Police in Scotland have the legal power to stop and search you in a number of specific circumstances. If they search you, they should, if asked, tell you the powers under which they are searching you. We recommend that you ask them about this.
Police in Scotland may also ask you to "consent" to a search in circumstances in which they have no legal power to require you to be searched (police in England and Wales are not allowed to do this). Police are likely to put unfair pressure on you in order to secure your consent, and are unlikely to make it clear to you that you are free to refuse a search.
The majority of stop and searches carried out in Scotland last year were so called "consensual" (ie extra-legal) searches. SACC believes that these searches should be regarded as a human rights violation.
We recommend that you refuse any police request for a "consensual" search, unless you believe that this is likely to lead to the police detaining or arresting you
If you choose to refuse a "consensual" search, it is very important that you are courteous and non-confrontational with police, otherwise you will be at risk of arrest.
Police searching you should not require you to take off any clothing other than outer coat, jacket or gloves. However, if they detain or arrest you they have much wider powers to search you.
Stop and Search when the Police have reasonable grounds for suspicion
The police in Scotland can stop and search you if they have reasonable grounds to suspect you of being in possession of drugs, an offensive weapon, stolen property, evidence in relation to an offence under the Protection of Wild Mammals (Scotland) Act 2002, cash or the cash equivalent of £1,000 or more that is the result of criminal activity, or fireworks that you intend to use anti-socially. If you are at certain major football or rugby matches or on public transport travelling to such an event they may also search you if they have reasonable grounds to suspect that you are in possession of alcohol.
The police in Scotland can also stop and search you or your vehicle under Section 43 of the Terrorism Act 2000 if they reasonably suspect you of being a terrorist.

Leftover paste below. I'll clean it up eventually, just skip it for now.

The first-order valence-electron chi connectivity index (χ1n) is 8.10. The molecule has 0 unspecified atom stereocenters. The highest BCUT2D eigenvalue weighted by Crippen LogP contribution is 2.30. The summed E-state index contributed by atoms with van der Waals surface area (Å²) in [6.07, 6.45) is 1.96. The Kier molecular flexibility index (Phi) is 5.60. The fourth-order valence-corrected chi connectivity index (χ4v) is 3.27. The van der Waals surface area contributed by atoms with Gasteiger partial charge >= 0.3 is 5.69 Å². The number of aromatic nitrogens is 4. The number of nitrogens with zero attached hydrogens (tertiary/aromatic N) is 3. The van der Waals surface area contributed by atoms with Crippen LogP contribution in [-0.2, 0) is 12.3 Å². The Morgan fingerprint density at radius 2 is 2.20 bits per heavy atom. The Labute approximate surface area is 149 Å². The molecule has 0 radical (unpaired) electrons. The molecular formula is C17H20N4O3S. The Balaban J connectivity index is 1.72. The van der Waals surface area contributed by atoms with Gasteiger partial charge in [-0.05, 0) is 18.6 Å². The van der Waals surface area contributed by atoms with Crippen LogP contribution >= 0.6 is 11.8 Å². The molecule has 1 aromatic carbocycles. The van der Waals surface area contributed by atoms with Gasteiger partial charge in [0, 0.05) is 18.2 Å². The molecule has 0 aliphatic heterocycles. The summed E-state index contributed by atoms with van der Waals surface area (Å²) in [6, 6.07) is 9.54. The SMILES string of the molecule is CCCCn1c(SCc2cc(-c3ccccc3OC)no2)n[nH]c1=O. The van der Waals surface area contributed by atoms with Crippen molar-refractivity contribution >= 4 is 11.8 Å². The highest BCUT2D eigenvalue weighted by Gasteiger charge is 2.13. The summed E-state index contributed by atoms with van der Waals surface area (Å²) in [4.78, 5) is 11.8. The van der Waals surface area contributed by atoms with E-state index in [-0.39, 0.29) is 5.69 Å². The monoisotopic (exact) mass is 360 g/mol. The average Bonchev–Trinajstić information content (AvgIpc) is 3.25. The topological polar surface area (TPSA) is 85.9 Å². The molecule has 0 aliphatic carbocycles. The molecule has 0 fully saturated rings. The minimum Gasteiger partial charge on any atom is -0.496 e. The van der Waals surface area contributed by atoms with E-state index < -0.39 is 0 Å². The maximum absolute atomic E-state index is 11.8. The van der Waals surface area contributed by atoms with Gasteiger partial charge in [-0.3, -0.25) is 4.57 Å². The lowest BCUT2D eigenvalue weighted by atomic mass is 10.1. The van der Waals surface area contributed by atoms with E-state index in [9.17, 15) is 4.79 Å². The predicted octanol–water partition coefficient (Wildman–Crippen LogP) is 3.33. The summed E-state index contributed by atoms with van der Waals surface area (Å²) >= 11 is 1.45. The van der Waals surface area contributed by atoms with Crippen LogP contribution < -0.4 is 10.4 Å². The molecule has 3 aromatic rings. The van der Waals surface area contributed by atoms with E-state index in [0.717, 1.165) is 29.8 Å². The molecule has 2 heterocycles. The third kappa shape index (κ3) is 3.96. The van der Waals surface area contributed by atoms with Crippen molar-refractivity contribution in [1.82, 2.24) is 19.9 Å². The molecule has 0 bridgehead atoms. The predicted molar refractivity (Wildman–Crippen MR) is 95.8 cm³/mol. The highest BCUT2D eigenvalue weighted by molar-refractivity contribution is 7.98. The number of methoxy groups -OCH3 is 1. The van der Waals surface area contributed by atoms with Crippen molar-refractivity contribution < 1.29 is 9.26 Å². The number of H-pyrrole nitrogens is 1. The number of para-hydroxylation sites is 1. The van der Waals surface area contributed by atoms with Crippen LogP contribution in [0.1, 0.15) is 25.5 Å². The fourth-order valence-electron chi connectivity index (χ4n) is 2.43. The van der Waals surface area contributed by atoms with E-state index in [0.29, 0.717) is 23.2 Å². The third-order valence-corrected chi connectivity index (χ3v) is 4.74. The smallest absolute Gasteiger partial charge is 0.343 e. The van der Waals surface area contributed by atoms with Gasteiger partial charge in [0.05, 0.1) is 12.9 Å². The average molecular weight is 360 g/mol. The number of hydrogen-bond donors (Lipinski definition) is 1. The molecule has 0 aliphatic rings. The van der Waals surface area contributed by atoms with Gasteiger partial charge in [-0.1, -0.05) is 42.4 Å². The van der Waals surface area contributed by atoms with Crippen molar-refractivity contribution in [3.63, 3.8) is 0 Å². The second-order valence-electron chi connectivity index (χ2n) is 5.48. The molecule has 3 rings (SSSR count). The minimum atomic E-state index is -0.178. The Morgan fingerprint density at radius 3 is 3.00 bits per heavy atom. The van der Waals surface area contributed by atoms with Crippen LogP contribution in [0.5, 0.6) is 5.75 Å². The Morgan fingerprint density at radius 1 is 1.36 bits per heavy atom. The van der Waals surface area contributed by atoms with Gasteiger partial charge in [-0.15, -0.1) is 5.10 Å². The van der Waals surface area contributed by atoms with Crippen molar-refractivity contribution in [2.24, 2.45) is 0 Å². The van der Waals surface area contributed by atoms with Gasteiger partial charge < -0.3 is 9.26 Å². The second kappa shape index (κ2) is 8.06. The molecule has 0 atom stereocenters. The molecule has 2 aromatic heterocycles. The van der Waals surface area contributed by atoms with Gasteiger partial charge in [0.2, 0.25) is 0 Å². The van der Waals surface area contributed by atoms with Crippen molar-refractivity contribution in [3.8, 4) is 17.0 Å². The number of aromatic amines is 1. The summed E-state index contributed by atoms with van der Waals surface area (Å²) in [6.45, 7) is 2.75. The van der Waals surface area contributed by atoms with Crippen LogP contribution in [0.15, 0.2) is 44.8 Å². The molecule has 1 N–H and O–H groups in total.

Stop and Search when the Police do not have grounds for suspicion ("random" stop and search)
After a serious violent incident
If a serious violent incident has taken place, police in Scotland can stop and search you without having reasonable grounds to suspect you.
Section 60 Stop and Search
They can also search you for a weapon under Section 60 of the Criminal Justice and Public Order Act, in places where this power has been authorised. Section 60 authorisations last 24 hours and may be extended by 6 hours. They are given where police believe serious violence may occur.
Stop and Search under Section 47a of the Terrorism Act 2000
Under Section 47a of the Terrorism Act 2000, police may stop and search you and/or your vehicle for the purpose of discovering whether there is anything which may constitute evidence that you are or have been concerned in the commission, preparation or instigation of acts of terrorism. They can only do this in areas where authorisation for Section 47a searches has been given by a senior officer. Authorisation can only be given where there is reasonable suspicion that an act of terrorism will take place.
Stop and Search under Section 44 (obsolete) of the Terrorism Act 2000
Section 44 of the Terrorism Act 2000 gave police the power to search people in designated areas "articles of a kind which could be used in connection with terrorism" without any requirement